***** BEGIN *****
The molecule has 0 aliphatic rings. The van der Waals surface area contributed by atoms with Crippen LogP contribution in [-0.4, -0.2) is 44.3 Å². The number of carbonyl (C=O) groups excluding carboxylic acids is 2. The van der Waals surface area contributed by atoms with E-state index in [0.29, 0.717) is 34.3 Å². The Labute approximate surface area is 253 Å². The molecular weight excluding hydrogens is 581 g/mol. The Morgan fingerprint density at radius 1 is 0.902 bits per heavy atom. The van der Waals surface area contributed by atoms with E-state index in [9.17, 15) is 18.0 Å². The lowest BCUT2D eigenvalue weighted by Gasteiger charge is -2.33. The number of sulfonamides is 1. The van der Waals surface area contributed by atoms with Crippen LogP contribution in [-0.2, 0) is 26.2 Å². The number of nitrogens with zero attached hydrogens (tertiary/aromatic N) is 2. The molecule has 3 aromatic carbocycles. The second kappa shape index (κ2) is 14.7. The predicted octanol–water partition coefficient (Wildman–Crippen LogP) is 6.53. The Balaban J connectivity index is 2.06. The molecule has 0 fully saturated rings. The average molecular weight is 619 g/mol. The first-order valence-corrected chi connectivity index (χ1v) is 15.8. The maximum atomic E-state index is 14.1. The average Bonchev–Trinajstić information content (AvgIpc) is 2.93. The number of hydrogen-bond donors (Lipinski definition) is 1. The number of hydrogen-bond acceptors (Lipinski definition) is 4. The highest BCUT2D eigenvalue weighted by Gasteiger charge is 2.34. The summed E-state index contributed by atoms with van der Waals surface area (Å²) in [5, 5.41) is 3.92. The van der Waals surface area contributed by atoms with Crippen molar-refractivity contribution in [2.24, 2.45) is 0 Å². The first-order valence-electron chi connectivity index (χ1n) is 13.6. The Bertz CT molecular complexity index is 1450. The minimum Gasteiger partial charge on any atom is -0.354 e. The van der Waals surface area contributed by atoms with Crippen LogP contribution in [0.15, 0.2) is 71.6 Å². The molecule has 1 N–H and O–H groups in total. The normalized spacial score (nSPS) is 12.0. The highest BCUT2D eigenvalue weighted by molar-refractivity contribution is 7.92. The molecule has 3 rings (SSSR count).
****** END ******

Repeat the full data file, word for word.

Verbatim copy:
The molecule has 0 aliphatic rings. The van der Waals surface area contributed by atoms with Crippen LogP contribution in [-0.4, -0.2) is 44.3 Å². The number of carbonyl (C=O) groups excluding carboxylic acids is 2. The van der Waals surface area contributed by atoms with E-state index in [0.29, 0.717) is 34.3 Å². The Labute approximate surface area is 253 Å². The molecular weight excluding hydrogens is 581 g/mol. The Morgan fingerprint density at radius 1 is 0.902 bits per heavy atom. The van der Waals surface area contributed by atoms with E-state index in [9.17, 15) is 18.0 Å². The lowest BCUT2D eigenvalue weighted by Gasteiger charge is -2.33. The number of sulfonamides is 1. The van der Waals surface area contributed by atoms with Crippen LogP contribution in [-0.2, 0) is 26.2 Å². The number of nitrogens with zero attached hydrogens (tertiary/aromatic N) is 2. The molecule has 3 aromatic carbocycles. The second kappa shape index (κ2) is 14.7. The predicted octanol–water partition coefficient (Wildman–Crippen LogP) is 6.53. The Balaban J connectivity index is 2.06. The molecule has 0 fully saturated rings. The average molecular weight is 619 g/mol. The first-order valence-corrected chi connectivity index (χ1v) is 15.8. The maximum atomic E-state index is 14.1. The average Bonchev–Trinajstić information content (AvgIpc) is 2.93. The number of hydrogen-bond donors (Lipinski definition) is 1. The number of hydrogen-bond acceptors (Lipinski definition) is 4. The highest BCUT2D eigenvalue weighted by Gasteiger charge is 2.34. The summed E-state index contributed by atoms with van der Waals surface area (Å²) in [5, 5.41) is 3.92. The van der Waals surface area contributed by atoms with Crippen molar-refractivity contribution in [2.24, 2.45) is 0 Å². The first-order valence-electron chi connectivity index (χ1n) is 13.6. The Bertz CT molecular complexity index is 1450. The minimum Gasteiger partial charge on any atom is -0.354 e. The van der Waals surface area contributed by atoms with Crippen LogP contribution in [0.15, 0.2) is 71.6 Å². The molecule has 1 N–H and O–H groups in total. The normalized spacial score (nSPS) is 12.0. The highest BCUT2D eigenvalue weighted by molar-refractivity contribution is 7.92. The molecule has 3 rings (SSSR count).